I use Rtune with my stringway and it is always very accurate on it's readouts. Great app. More importantly it will show tension loss for a stringjob if you log the results over time.
     
    #28
  29. db10s

    db10s Hall of Fame

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    At shops around here you can get a good string job done for <$15... I personally charge $8 labor, but I get a fair amount in tips.
     
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  30. bbulla

    bbulla Rookie

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    There are too many factors to consider for a micropohone on an iPod to accurately measure tension. As UCSF2012 eluded to in an ealier post. Head size, string type, gauge of string, density of string pattern, racquet material, head shape....the list could go on. All of these will have a different effect on the 'sound' of the strings resonating in the racquet....which is how this app is measuring tension.

    A good example would be a Head Microstring racquet (circa the 90s). If you strung that racquet at 30lbs it felt like 60lbs. Do you think your iPad app would say 30 or 60??
     
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  31. db10s

    db10s Hall of Fame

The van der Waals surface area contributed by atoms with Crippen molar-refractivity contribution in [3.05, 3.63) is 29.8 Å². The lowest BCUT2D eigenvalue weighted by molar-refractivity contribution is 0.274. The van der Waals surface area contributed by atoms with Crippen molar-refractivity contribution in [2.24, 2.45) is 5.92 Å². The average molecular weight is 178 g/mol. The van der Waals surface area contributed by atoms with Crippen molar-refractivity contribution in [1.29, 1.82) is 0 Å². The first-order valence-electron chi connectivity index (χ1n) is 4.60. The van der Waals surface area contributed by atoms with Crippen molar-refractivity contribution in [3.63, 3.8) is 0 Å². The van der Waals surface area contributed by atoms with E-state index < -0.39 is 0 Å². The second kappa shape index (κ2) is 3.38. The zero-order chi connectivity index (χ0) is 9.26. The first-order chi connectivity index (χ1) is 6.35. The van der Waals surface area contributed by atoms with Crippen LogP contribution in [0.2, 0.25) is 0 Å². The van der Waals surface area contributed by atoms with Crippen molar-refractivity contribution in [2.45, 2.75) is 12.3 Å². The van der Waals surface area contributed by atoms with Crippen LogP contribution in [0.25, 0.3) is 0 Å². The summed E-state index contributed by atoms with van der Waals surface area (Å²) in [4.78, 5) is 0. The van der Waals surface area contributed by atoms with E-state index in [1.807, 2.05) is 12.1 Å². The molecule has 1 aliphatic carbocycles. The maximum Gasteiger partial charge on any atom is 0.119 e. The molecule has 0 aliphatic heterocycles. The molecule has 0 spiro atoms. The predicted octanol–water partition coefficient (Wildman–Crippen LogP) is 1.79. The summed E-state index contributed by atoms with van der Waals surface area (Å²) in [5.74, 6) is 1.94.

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    I might not get the tension that the machine was stringing at, but if I string 3 rackets on the same machine, RT reads the tensions of 1 racket within 2-3 lbs of the other 2 rackets.
     
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  32. Power Player

    Power Player G.O.A.T.

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    But yet the app has settings for headsize, string type and gauge.

    If it didnt work, then I guess I am lucky because if I string at 50/53 it always pings out at 51.5 or 52.

    Also, once you have a reference tone, you can still measure tension loss, which is the main benefit of the app.
     
    #32
  33. ultradr

    ultradr Hall of Fame

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    Now I try echoing the sound with my vocal cord. I feel like I can tell it
    by its sound if 50-65#. "ah-ah^-ah-ha". :)

    65# really hits the limit of my vocal cord. ha ha ha.
     
    #33
  34. Ramon

    Ramon Hall of Fame

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    Have you ever tried RacquetTune? Judging from your post, I don't think you have.
     
    #34
  35. sansaephanh

    sansaephanh Professional

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    hmm how do i tell true gauge and calibrate my stringer? I'd like to start fixing my stringing tensions.
     
    #35
  36. mikeler

    mikeler G.O.A.T.

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    The app is easily worth the $2 price tag.
     
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  37. corbind

    corbind Professional

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    Yep, we spend more than that for a can of balls or a cheap lunch.